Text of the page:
, NAIROBI, Kenya, Aug 18 – Members of Parliament have proposed amendments to Section 43 of the Elections Act where public servants will be required to leave office at least one year ahead of the elections and not six months as is the case.
The Justice and Legal Affairs committee chaired by Ainabkoi MP Samuel Chepkong’a said one year would be appropriate as already, labour laws require one to issue a three-month notice before resigning which when added to the six months required by the electoral body translates to nine months, a period the committee rounded off to one year.
“It means that you if you want to resign, you will need nine months, which is almost a year, I suggest that you leave it at one year. If there is anyone with a different view, let us meet on the Floor of the House,” said Chepkong’a.
The proposals were made during a meeting with the Independent Electoral and Boundaries Commission where they submitted their amendments to the electoral law.
IEBC had initially proposed that public officers exit public office six months before declaring interest in elective posts but according to the Vice chairperson Lilian Mahiri-Zaja consultations were still ongoing to determine the time frame.
“The law has been that for general elections, the initial provision was seven months, it is now our proposal that we reduce that to six months because that is still adequate time for a public officer to disengage himself through resigning, retiring or any other way of ceasing to hold public office,” said Mahiri-Zaja.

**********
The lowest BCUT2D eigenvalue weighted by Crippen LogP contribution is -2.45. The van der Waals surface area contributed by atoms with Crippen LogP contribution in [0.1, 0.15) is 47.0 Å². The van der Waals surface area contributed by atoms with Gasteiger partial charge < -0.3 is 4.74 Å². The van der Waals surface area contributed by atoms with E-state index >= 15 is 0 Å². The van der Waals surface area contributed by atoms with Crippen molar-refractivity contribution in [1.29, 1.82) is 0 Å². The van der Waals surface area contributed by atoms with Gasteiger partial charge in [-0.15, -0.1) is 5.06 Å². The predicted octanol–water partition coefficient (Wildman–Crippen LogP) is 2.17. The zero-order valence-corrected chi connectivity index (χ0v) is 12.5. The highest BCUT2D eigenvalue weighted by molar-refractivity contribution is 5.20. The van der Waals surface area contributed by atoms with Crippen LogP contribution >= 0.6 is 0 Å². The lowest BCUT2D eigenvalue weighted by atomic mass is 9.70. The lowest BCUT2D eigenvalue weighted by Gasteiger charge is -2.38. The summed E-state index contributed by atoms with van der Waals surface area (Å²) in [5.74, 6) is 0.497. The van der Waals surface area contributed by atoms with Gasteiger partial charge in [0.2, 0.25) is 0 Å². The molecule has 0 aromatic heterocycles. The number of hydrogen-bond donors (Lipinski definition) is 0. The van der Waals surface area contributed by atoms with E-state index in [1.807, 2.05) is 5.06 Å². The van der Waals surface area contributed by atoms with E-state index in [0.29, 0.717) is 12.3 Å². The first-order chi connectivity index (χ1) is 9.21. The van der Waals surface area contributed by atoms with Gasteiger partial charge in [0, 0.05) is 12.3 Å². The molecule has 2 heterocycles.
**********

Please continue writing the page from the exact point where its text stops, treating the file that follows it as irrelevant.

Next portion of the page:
And when the members noted the commission’s reluctance to accept their proposal, they questioned whether the commissioners had personal interests; but the commissioners dismissed the notion saying they would deliberate the matter further.
“The proposal from the committee is that we allow for one year. And you know law making is the preserve of Parliament and members have given their view, so as long as we are safeguarding the mischief that was meant to be cured, we are okay,” Mahiri-Zaja added.
During the meeting, the committee also proposed that IEBC be denied powers to bar a candidate from contesting an election if they were found to have violated the Election Act, however Mahiri-Zaja said this was impossible as their mandate was entrenched in law.
“They would not really take away our powers because our powers are already in the law. It is only clear that all an election court needs to do is to make a report of whether there has been a violation of the Election Act and when there is a determination, then due process must follow,” she said.
Last week IEBC Chairman Issack Hassan also proposed to the committee a change in electoral law that would require MPs to hold a degree from a recognised university in order to contest in the 2017 General Election and the same for Members of the County Assemblies in the 2022 Election.
And while MPs were hesitant to disclose why they were keen on setting the period at one year, pundits say, this is a strategy to ensure those seeking re-election can gauge their opponents in advance.
The capping will also ensure public servants do not also use their offices to campaign ‘silently’.
Several other amendments to the electoral law have been proposed ahead of the 2017 General Election with the National Assembly already considering a Bill by Ugenya MP David Ochieng’ that seeks to change the election date from August to December.
Hassan, who made his position known on the proposal, said such a change would require a referendum as it would extend President Uhuru Kenyatta’s term in office.
The Speaker of the National Assembly Justin Muturi has yet to rule on the matter.
Ahead of the election Muturi has also proposed an amendment to the IEBC Act to reduce the numbers of electoral commissioners from nine to three saying the other six were an unnecessary burden to the taxpayer.